The singer concedes his on-stage behaviour was not exemplary - often refusing to sing, sometimes sitting out a show mumbling from the drum riser and, on occasion, fighting with bandmates. But he bristles at the reminder that the popular press of the time accused him of deliberately provoking audience violence with his arrogant and dismissive stage persona.

'I'm a very private and shy person - I found it difficult to be a singer in a rock'n'roll band,' he says. 'It wasn't that I didn't like the attention, it was just that I didn't know how to deal with it. The only way I could get through it all was to drink a lot. And I'd sit there just feeling, 'my God someone is going to find out any minute that I'm no good at this'.'

A decade after the Sex Pistols turned Britain's establishment beetroot red with anger with their foul-mouthed, snotty and rebellious antics, the nation was going through it again: the Mary Chain were accused of everything from debasing public morals to stealing their record producer's money. And like Johnny Rotten 10 years earlier, it was Reid who took the brunt of the outrage.

'I would hide behind this arrogant persona,' he says. 'That character that I invented to be a member of the Mary Chain is not me at all, really. I mean I drink a lot and I still do but I'm not a hellraising drinker.'

The usual combination of poor management, internecine rivalry and on-tour band blow-ups eventually began to take their toll. By the mid-1990s the Mary Chain had become all but irrelevant as the comparatively strait-laced Britpop juggernaut swept aside the pioneering indie bands of the previous decade.

'In 1997 it felt like the gig was up, especially in Britain. It wasn't so bad in America and Europe, but in Britain we couldn't get arrested.'

Looking back now, Reid feels the split was brought upon the band rather than created by it.

'Me and William were certainly not getting on at that time and I guess it was our manager who should have realised that the best thing for us to do would be to take a year off and not see each other for six months or a year.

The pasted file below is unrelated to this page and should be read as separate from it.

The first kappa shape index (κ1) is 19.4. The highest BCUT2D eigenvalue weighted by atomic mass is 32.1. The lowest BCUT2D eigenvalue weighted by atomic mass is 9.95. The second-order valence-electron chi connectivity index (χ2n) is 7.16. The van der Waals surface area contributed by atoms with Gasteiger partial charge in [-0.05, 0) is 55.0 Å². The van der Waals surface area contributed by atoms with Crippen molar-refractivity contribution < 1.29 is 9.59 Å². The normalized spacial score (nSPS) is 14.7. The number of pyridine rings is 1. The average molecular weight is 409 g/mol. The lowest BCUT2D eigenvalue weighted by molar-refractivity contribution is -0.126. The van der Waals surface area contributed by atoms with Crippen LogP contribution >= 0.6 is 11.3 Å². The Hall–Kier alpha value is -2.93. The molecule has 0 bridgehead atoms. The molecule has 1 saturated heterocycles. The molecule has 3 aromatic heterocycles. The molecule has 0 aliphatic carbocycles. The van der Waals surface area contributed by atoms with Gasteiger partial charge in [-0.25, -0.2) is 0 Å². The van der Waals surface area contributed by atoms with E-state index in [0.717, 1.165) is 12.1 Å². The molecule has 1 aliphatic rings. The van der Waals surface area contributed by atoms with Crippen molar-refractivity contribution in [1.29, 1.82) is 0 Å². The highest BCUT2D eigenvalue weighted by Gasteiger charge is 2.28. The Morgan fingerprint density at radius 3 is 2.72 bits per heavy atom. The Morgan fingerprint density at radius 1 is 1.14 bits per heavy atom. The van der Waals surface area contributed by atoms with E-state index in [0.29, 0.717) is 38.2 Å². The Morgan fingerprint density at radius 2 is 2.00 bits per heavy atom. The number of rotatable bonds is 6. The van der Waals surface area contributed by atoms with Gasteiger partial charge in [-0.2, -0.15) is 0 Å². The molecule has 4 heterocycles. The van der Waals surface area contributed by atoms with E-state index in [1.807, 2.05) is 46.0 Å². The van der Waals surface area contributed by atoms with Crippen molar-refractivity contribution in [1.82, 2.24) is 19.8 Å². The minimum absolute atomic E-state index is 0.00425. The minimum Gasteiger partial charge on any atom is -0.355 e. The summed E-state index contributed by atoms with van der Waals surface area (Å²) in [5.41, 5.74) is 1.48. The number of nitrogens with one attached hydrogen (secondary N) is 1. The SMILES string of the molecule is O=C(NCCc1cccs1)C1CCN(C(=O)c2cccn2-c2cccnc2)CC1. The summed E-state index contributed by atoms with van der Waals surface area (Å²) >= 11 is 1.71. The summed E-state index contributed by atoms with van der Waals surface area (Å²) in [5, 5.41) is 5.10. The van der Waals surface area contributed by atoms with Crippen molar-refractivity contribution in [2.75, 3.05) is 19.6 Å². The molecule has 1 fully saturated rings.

'Instead of doing that we got booked into doing this f****** world tour; we cannot stand the sight of each other and we find ourselves on a f****** tour bus. It was madness.'

At that time, Reid says he couldn't have dreamed he'd get back with his brother again. But, of course, he did, 10 years later. After much coaxing by the organisers of the Coachella festival, the notorious Reid siblings took to the stage again at the sun-drenched California event in 2007. Typically, the Mary Chain went on hiatus again immediately after.

Before the China Valley Music Festival gig was finalised, there had been rumours aplenty of the Reids dusting off the band again. In particular, Primal Scream head honcho Bobby Gillespie - the Mary Chain's first drummer - said the brothers were going to reform to support the Roses.

'I got text messages from Mani [Roses' bassist Gary Mounfield] saying that he would really love us to play with the Stone Roses - all these sort of clandestine text messages. But nobody ever seemed to make a formal offer.'

Other rumours centred on a new album in the pipeline, even though the band haven't had a record contract for years. 'There was an album being talked about, and it will eventually be made but it's dragging on a bit. We've got all the songs,' Reid explains, with a suggestion that all is still not entirely rosy in the Mary Chain garden.

'It's difficult to hold the band together at the moment with William in Los Angeles and me in the UK. William wanted to go to a Hollywood studio to record the album. I just wanted to do it in a garage somewhere with a computer.

'We argued about that for a couple of years but he has come round to my way of thinking and now we are talking about recording it soon.'

Another rumour was of the band taking to the road to perform Psychocandy in its entirety. Reid is surprisingly keen on the idea. 'I don't care if it comes across like a nostalgia trip,' he says.

'I went to see the Stooges do Raw Power and I thought it was brilliant - and it sounded great. There're people who are going to think you are in it for the money or it's a nostalgia thing, but frankly I don't care, as long as people enjoy it.'

The Jesus and Mary Chain, Wed, 8pm, Kitec, 1 Trademart Drive, Kowloon Bay, HK$580 (advance), HK$640 (door). Inquiries 2111 5333